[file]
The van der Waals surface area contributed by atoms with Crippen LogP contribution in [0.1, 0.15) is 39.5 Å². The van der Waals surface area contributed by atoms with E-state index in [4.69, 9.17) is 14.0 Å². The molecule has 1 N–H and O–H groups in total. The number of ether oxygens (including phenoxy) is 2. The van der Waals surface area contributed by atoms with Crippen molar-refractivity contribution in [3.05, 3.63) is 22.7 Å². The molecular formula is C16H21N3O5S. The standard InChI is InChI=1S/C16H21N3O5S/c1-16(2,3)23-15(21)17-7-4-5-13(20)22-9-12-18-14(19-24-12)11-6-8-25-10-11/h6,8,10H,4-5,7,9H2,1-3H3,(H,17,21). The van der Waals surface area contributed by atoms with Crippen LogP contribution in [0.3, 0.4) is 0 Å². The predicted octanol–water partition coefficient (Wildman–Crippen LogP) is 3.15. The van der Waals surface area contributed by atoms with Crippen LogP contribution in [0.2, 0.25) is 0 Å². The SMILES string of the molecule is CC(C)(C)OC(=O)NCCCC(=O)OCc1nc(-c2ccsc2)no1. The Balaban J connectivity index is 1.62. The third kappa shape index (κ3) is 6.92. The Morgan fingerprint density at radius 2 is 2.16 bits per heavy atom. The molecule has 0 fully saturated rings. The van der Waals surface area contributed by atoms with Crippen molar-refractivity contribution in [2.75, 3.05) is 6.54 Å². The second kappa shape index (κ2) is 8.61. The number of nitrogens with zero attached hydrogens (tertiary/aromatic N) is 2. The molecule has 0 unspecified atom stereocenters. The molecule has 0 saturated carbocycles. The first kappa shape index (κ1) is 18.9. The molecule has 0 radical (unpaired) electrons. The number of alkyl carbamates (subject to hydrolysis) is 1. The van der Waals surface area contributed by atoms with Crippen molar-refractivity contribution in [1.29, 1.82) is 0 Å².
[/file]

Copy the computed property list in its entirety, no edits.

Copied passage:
The van der Waals surface area contributed by atoms with Crippen LogP contribution in [0.1, 0.15) is 39.5 Å². The van der Waals surface area contributed by atoms with E-state index in [4.69, 9.17) is 14.0 Å². The molecule has 1 N–H and O–H groups in total. The number of ether oxygens (including phenoxy) is 2. The van der Waals surface area contributed by atoms with Crippen molar-refractivity contribution in [3.05, 3.63) is 22.7 Å². The molecular formula is C16H21N3O5S. The standard InChI is InChI=1S/C16H21N3O5S/c1-16(2,3)23-15(21)17-7-4-5-13(20)22-9-12-18-14(19-24-12)11-6-8-25-10-11/h6,8,10H,4-5,7,9H2,1-3H3,(H,17,21). The van der Waals surface area contributed by atoms with Crippen LogP contribution in [0.3, 0.4) is 0 Å². The predicted octanol–water partition coefficient (Wildman–Crippen LogP) is 3.15. The van der Waals surface area contributed by atoms with Crippen LogP contribution in [0.2, 0.25) is 0 Å². The SMILES string of the molecule is CC(C)(C)OC(=O)NCCCC(=O)OCc1nc(-c2ccsc2)no1. The Balaban J connectivity index is 1.62. The third kappa shape index (κ3) is 6.92. The Morgan fingerprint density at radius 2 is 2.16 bits per heavy atom. The molecule has 0 fully saturated rings. The van der Waals surface area contributed by atoms with Crippen molar-refractivity contribution in [2.75, 3.05) is 6.54 Å². The second kappa shape index (κ2) is 8.61. The number of nitrogens with zero attached hydrogens (tertiary/aromatic N) is 2. The molecule has 0 unspecified atom stereocenters. The molecule has 0 saturated carbocycles. The first kappa shape index (κ1) is 18.9. The molecule has 0 radical (unpaired) electrons. The number of alkyl carbamates (subject to hydrolysis) is 1. The van der Waals surface area contributed by atoms with Crippen molar-refractivity contribution in [1.29, 1.82) is 0 Å².